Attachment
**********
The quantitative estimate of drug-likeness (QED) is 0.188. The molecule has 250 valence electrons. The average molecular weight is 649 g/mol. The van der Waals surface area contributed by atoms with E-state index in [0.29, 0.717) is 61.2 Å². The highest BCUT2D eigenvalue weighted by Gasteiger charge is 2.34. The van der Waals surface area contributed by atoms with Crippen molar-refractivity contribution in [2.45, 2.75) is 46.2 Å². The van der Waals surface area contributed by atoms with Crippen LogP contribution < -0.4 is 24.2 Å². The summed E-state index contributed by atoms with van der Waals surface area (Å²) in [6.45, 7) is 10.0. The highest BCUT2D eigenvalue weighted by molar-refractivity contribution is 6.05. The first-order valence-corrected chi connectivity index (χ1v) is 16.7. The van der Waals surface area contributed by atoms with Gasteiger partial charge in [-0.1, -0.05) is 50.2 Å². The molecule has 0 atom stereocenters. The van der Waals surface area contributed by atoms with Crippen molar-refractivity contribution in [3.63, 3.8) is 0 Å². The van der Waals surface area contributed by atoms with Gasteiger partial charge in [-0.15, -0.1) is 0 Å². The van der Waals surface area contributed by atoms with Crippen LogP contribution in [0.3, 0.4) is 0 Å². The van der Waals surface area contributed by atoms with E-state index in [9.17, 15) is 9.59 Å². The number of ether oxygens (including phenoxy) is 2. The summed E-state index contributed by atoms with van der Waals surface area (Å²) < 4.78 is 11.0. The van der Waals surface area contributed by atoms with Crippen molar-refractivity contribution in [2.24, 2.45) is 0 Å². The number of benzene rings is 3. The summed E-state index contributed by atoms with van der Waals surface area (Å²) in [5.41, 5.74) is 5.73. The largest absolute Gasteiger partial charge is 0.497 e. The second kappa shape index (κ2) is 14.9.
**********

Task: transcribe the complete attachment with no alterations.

The quantitative estimate of drug-likeness (QED) is 0.188. The molecule has 250 valence electrons. The average molecular weight is 649 g/mol. The van der Waals surface area contributed by atoms with E-state index in [0.29, 0.717) is 61.2 Å². The highest BCUT2D eigenvalue weighted by Gasteiger charge is 2.34. The van der Waals surface area contributed by atoms with Crippen molar-refractivity contribution in [2.45, 2.75) is 46.2 Å². The van der Waals surface area contributed by atoms with Crippen LogP contribution < -0.4 is 24.2 Å². The summed E-state index contributed by atoms with van der Waals surface area (Å²) in [6.45, 7) is 10.0. The highest BCUT2D eigenvalue weighted by molar-refractivity contribution is 6.05. The first-order valence-corrected chi connectivity index (χ1v) is 16.7. The van der Waals surface area contributed by atoms with Gasteiger partial charge in [-0.1, -0.05) is 50.2 Å². The molecule has 0 atom stereocenters. The van der Waals surface area contributed by atoms with Crippen molar-refractivity contribution in [3.63, 3.8) is 0 Å². The van der Waals surface area contributed by atoms with Gasteiger partial charge in [-0.15, -0.1) is 0 Å². The van der Waals surface area contributed by atoms with Crippen LogP contribution in [0.3, 0.4) is 0 Å². The van der Waals surface area contributed by atoms with E-state index in [9.17, 15) is 9.59 Å². The number of ether oxygens (including phenoxy) is 2. The summed E-state index contributed by atoms with van der Waals surface area (Å²) < 4.78 is 11.0. The van der Waals surface area contributed by atoms with Crippen molar-refractivity contribution in [2.24, 2.45) is 0 Å². The number of benzene rings is 3. The summed E-state index contributed by atoms with van der Waals surface area (Å²) in [5.41, 5.74) is 5.73. The largest absolute Gasteiger partial charge is 0.497 e. The second kappa shape index (κ2) is 14.9.